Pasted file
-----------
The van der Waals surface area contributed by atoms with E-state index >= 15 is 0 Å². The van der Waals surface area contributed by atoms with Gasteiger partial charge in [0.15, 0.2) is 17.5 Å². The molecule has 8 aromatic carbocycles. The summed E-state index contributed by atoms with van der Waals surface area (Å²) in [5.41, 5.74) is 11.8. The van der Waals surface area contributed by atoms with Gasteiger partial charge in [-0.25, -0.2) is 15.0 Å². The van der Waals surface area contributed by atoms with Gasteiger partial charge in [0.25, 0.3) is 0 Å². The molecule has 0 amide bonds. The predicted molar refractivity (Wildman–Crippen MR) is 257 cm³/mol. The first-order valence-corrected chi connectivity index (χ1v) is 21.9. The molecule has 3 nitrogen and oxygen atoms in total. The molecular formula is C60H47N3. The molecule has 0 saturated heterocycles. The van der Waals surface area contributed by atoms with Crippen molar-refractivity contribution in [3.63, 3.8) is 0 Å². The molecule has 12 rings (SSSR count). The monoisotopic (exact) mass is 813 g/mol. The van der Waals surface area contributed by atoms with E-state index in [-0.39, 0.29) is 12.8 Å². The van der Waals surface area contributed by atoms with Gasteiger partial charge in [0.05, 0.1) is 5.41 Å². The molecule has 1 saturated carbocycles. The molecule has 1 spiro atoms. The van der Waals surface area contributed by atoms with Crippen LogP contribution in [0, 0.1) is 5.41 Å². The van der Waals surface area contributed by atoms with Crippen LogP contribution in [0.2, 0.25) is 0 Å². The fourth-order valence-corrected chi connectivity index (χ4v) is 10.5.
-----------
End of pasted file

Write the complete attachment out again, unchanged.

The van der Waals surface area contributed by atoms with E-state index >= 15 is 0 Å². The van der Waals surface area contributed by atoms with Gasteiger partial charge in [0.15, 0.2) is 17.5 Å². The molecule has 8 aromatic carbocycles. The summed E-state index contributed by atoms with van der Waals surface area (Å²) in [5.41, 5.74) is 11.8. The van der Waals surface area contributed by atoms with Gasteiger partial charge in [-0.25, -0.2) is 15.0 Å². The van der Waals surface area contributed by atoms with Gasteiger partial charge in [0.25, 0.3) is 0 Å². The molecule has 0 amide bonds. The predicted molar refractivity (Wildman–Crippen MR) is 257 cm³/mol. The first-order valence-corrected chi connectivity index (χ1v) is 21.9. The molecule has 3 nitrogen and oxygen atoms in total. The molecular formula is C60H47N3. The molecule has 0 saturated heterocycles. The van der Waals surface area contributed by atoms with Crippen molar-refractivity contribution in [3.63, 3.8) is 0 Å². The molecule has 12 rings (SSSR count). The monoisotopic (exact) mass is 813 g/mol. The van der Waals surface area contributed by atoms with E-state index in [-0.39, 0.29) is 12.8 Å². The van der Waals surface area contributed by atoms with Gasteiger partial charge in [0.05, 0.1) is 5.41 Å². The molecule has 1 saturated carbocycles. The molecule has 1 spiro atoms. The van der Waals surface area contributed by atoms with Crippen LogP contribution in [0, 0.1) is 5.41 Å². The van der Waals surface area contributed by atoms with Crippen LogP contribution in [0.2, 0.25) is 0 Å². The fourth-order valence-corrected chi connectivity index (χ4v) is 10.5.